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Valley Perspective | VALLEY PERSPECTIVE INTERVIEW

Madeline Janis-Aparicio

Union Leader Aims to Tie Labor Issues to Development in Universal's Expansion Plans

July 26, 1998|BOB RECTOR | Bob Rector is op-ed page editor for The Times Valley and Ventura County editions

A coalition of labor unions has recently joined the battle over the proposed expansion of Universal Studios by seeking better jobs and benefits for workers as a condition of approving the development.

Universal wants to expand the square footage of its complex by about 60% over 15 years. The expansion may include 1.2 million square feet of office space, 1,200 hotel rooms, a 50% expansion of the theme park and a smaller-scale version of CityWalk. It would create about 8,300 jobs.

The labor group, known as the Coalition for Accountability in the Universal Studios Expansion, or CAUSE, believes that economic factors should be considered in making land-use decisions. Its strategy is to use union political leverage with elected members of the Los Angeles City Council and County Board of Supervisors, both of which must approve the expansion.

The Times recently interviewed coalition spokeswoman Madeline Janis-Aparicio of the Los Angeles Alliance for a New Economy about this unique strategy.

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Question: Is using the zoning-approval process to further your goals a new approach?

Answer: This is definitely a new approach that's been devised in the last seven or eight years, especially as we've seen development turn around. And given the changes in the structure of our tax system with Prop. 13 and increased reliance on sales taxes, which in turn has developed a dependence on big-box retail and mini-mall retailers, there's been a greater concern about the proliferation of low-wage, nonunion jobs and the consequences of that.

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Q: Have these developments changed the local labor movement?

A: There's been a real change. We're seeing a lot more of these labor-community coalition approaches, where we're looking at the relationships and the intersection between labor issues and community issues, rather than really segmenting labor on one side and community on the other and having completely distinct interests. We've been working for the past year to build a coalition involving people from the San Fernando Valley to deal with a development of this size because we're dealing not only with an environmental-impact report and the proposed development on already entitled property, but a whole change in the entitlement for the land all around Universal.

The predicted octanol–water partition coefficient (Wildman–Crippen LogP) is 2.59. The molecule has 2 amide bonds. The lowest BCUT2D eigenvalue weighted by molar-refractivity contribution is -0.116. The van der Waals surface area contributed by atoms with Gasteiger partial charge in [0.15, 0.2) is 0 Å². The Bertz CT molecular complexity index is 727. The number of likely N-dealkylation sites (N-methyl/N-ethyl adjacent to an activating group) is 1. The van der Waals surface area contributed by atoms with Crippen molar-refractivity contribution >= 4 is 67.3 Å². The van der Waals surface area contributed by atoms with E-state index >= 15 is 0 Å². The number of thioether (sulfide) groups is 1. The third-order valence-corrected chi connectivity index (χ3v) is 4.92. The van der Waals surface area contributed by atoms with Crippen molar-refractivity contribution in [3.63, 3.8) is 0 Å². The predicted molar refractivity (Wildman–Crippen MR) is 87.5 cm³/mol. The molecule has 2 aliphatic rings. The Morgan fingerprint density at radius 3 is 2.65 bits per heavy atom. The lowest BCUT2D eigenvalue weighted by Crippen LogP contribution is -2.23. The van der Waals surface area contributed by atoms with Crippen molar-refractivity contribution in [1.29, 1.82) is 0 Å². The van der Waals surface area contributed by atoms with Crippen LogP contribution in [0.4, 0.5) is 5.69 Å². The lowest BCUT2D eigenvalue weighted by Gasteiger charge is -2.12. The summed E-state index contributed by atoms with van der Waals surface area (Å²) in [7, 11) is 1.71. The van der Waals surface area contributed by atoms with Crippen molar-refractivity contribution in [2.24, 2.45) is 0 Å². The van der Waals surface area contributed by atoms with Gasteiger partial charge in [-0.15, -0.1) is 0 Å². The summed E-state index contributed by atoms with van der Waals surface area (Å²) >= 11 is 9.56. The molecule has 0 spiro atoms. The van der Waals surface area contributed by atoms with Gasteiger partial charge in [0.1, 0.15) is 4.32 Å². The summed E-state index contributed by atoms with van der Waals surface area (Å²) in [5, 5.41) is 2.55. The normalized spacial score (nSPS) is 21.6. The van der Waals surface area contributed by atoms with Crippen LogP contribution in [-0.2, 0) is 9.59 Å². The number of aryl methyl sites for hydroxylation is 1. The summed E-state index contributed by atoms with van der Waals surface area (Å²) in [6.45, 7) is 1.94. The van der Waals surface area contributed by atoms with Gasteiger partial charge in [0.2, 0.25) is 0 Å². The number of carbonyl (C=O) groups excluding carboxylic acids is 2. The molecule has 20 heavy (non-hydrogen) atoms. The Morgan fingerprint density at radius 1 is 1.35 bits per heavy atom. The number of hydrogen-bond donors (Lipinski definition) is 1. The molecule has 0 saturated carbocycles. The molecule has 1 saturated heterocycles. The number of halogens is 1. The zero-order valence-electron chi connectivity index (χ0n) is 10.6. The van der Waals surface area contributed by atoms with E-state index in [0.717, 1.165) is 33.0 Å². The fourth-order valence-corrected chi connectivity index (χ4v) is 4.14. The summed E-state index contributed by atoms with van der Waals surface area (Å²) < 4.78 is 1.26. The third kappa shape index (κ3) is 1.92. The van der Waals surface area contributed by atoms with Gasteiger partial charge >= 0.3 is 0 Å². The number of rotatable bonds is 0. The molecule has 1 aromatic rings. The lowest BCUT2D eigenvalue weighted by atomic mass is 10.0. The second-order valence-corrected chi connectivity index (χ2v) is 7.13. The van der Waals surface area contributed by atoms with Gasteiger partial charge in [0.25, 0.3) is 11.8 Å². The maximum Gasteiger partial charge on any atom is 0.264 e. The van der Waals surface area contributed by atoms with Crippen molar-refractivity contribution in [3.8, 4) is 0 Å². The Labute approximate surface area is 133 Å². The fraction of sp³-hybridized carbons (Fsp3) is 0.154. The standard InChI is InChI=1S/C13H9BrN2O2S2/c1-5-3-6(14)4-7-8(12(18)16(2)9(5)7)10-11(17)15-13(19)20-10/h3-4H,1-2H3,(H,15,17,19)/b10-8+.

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Q: Is your goal then to extract economic concessions from the Universal people as they go through this zoning process?

A: I really wouldn't put it like that, because it sounds like it's having to do with the bargaining table, which is what Universal is trying to make it seem. We want to see a whole range of commitment that Universal makes both in terms of the quality of the jobs and the commitment to not rely on social services as a backup, but to provide benefits. And we have a number of groups in the coalition that are concerned about getting access to jobs for low-income families and so are real excited about the possibility of 8,000 permanent positions. What that could do for economic development in some of the blighted areas of the Valley is pretty incredible.

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Q: Do you want to upgrade the salaries attached to the so-called service jobs?

A: Upgrade the salaries attached to those jobs, and ensure that there's not a downgrading of the higher quality jobs. The other thing we want is for Universal to work with community organizations in the San Fernando Valley so that the local folks can get access to the jobs.

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Q: How do you accomplish this?

A: There are some basic things that we're going to do, and then there's some other things that we're researching. We're looking at what the City Council and the Board of Supervisors could require within the context of the state and federal law. Right now, the coalition is saying that we're opposed to the expansion as it's now being proposed. And we think that there's a relationship between the environmental consequences and the economic consequences, and they have to be considered together. The expansion plan is now before the county planners and it's going to go to the Board of Supervisors, then it will go to the City Council. We're going to be working really hard to educate and involve all the council members and supervisors and planning commissioners about Universal's record and our concerns and why this is relevant to the regional economy and to the consequences of the development.

We're not going to the City Council and saying Universal either has to give us these salaries or you vote no. We're going to be saying Universal has to commit to standards that are going to have a direct benefit to the local community, such as a job-access program so that people who live near Universal in low-income neighborhoods can get access to those jobs. And working out a commitment that no workers will be paid less than a living wage.

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Q: Has this approach worked in the past?

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